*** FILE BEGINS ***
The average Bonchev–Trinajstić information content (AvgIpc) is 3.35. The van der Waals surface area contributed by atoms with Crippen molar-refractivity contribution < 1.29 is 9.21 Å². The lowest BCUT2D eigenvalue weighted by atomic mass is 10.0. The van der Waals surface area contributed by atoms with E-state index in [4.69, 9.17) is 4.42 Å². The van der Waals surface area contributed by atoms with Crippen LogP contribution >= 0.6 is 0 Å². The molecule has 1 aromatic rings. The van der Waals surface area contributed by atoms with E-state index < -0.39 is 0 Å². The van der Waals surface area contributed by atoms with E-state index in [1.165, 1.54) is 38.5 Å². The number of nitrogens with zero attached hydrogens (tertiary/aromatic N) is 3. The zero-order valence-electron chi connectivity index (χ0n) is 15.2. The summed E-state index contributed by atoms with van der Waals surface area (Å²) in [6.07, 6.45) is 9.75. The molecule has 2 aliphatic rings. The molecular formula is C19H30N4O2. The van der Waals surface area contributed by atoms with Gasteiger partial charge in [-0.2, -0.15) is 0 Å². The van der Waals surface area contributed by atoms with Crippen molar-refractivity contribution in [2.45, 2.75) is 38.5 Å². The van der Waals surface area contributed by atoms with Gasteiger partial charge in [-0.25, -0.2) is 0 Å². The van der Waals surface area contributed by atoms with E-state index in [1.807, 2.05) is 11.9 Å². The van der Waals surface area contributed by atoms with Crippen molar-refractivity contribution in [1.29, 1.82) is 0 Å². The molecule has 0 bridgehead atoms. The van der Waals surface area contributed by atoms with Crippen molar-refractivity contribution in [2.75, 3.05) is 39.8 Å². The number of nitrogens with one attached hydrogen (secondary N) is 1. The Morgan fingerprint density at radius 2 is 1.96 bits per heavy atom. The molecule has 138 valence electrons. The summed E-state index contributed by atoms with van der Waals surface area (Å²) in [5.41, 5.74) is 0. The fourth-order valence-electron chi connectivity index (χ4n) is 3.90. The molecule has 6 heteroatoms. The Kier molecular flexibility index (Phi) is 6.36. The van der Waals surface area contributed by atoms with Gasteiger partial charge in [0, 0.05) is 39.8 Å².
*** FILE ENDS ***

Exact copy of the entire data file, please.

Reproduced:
The average Bonchev–Trinajstić information content (AvgIpc) is 3.35. The van der Waals surface area contributed by atoms with Crippen molar-refractivity contribution < 1.29 is 9.21 Å². The lowest BCUT2D eigenvalue weighted by atomic mass is 10.0. The van der Waals surface area contributed by atoms with E-state index in [4.69, 9.17) is 4.42 Å². The van der Waals surface area contributed by atoms with Crippen LogP contribution >= 0.6 is 0 Å². The molecule has 1 aromatic rings. The van der Waals surface area contributed by atoms with E-state index < -0.39 is 0 Å². The van der Waals surface area contributed by atoms with E-state index in [1.165, 1.54) is 38.5 Å². The number of nitrogens with zero attached hydrogens (tertiary/aromatic N) is 3. The zero-order valence-electron chi connectivity index (χ0n) is 15.2. The summed E-state index contributed by atoms with van der Waals surface area (Å²) in [6.07, 6.45) is 9.75. The molecule has 2 aliphatic rings. The molecular formula is C19H30N4O2. The van der Waals surface area contributed by atoms with Gasteiger partial charge in [-0.2, -0.15) is 0 Å². The van der Waals surface area contributed by atoms with Crippen molar-refractivity contribution in [2.45, 2.75) is 38.5 Å². The van der Waals surface area contributed by atoms with Gasteiger partial charge in [-0.25, -0.2) is 0 Å². The van der Waals surface area contributed by atoms with E-state index in [1.807, 2.05) is 11.9 Å². The van der Waals surface area contributed by atoms with Crippen molar-refractivity contribution in [1.29, 1.82) is 0 Å². The molecule has 0 bridgehead atoms. The van der Waals surface area contributed by atoms with Crippen molar-refractivity contribution in [2.75, 3.05) is 39.8 Å². The number of nitrogens with one attached hydrogen (secondary N) is 1. The Morgan fingerprint density at radius 2 is 1.96 bits per heavy atom. The molecule has 138 valence electrons. The summed E-state index contributed by atoms with van der Waals surface area (Å²) in [5.41, 5.74) is 0. The fourth-order valence-electron chi connectivity index (χ4n) is 3.90. The molecule has 6 heteroatoms. The Kier molecular flexibility index (Phi) is 6.36. The van der Waals surface area contributed by atoms with Gasteiger partial charge in [0, 0.05) is 39.8 Å².